Based on our indigenous experience, we developed a management protocol three years ago for the purpose of improving management of massive PPH. This protocol was designed with special reference to the unique needs and perspectives of developing countries. We have now presented our current experience with its implementation in actual obstetric practice in order to evaluate the feasibility and compliance with this protocol.

This protocol serves as an evidence based model that can reduce practice variability and set up a more uniform standard of care, especially in developing countries. This study is important in terms of describing the trends observed with a management protocol of massive PPH in the setting of a developing country.

We acknowledge that the short duration of the study period and small sample size are the limitations of this study. PPH is one of the top most causes of maternal mortality in a developing country like ours. Larger scale studies are required at different tertiary care hospitals of Pakistan in order to acquire a better and more holistic picture of the impact of this management protocol. Another limitation of this study is that although the compliance of our overall practices was assessed, individual practices of all health care workers involved in the management were not evaluated separately.

Conclusions

In conclusion, massive PPH is an obstetric emergency that can occur following vaginal delivery or CS. In order to prevent fatal complications, prompt diagnosis and management is imperative in all cases of massive PPH. Three years back, more conventional techniques were opted for at our institution, probably due to less familiarity and experience with the newer and perhaps simpler techniques. After the implementation of this protocol in routine management at our hospital, the latter were more frequently employed with the exception of arterial embolization. It should be emphasized that particular attention needs to be accorded to the documentation of the management steps for better medico-legal practice in developing countries. Additionally, stricter adherence to formulated protocols and guidelines is important to further improve outcomes in patients with massive PPH. Lastly, more audits like the one we performed are important to recognize and rectify any deficiencies in obstetrical practice. Dissemination of the same is pivotal to enable an open discourse on the improvement of existing obstetrical strategies.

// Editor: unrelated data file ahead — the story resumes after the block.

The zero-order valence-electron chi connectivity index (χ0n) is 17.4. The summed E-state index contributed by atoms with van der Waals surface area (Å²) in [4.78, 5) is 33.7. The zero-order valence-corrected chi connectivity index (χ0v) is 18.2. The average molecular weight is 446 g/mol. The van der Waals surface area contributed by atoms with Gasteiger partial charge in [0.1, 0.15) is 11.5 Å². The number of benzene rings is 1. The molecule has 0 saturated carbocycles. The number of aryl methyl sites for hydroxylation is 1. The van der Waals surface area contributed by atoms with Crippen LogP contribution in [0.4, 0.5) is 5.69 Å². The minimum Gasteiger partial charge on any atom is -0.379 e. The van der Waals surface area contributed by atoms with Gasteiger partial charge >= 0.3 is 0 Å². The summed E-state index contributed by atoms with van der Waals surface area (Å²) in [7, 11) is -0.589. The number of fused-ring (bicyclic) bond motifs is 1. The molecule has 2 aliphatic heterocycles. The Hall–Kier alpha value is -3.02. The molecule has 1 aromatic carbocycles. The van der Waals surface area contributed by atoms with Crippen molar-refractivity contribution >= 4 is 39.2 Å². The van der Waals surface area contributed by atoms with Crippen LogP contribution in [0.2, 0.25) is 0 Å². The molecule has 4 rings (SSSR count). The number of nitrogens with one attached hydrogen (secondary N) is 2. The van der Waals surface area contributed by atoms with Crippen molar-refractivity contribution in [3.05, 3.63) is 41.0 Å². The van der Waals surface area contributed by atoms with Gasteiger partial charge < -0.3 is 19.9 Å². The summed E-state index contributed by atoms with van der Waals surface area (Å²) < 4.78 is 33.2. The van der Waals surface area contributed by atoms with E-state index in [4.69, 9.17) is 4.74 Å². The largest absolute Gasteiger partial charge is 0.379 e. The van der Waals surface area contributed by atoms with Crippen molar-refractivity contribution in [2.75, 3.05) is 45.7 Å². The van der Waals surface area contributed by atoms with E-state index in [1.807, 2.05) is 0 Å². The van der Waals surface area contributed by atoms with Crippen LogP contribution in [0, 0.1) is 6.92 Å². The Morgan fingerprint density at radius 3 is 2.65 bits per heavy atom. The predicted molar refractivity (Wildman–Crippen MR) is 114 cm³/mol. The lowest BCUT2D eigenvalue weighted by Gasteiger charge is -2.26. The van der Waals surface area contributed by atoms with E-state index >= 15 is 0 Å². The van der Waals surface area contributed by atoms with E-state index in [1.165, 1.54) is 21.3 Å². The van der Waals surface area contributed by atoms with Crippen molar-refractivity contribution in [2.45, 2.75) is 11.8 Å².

Abbreviations

PPH: Postpartum hemorrhage; AKUH: Aga Khan University Hospital; CS: Cesarean section; EUA: Examination under anesthesia

Competing interests

The authors declare that they have no competing interests.

Authors' contributions

NN, UK and TS were involved in data collection, statistical analysis, data interpretation and writing the manuscript. LS was involved in study conception and design, drafting and editing the manuscript and providing overall supervision in the project. All authors read and approved the final manuscript.

Acknowledgements

We are highly grateful to the reviewers for their valuable suggestions and critique.

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Pre-publication history

The pre-publication history for this paper can be accessed here:

http://www.biomedcentral.com/1471-2393/11/28/prepub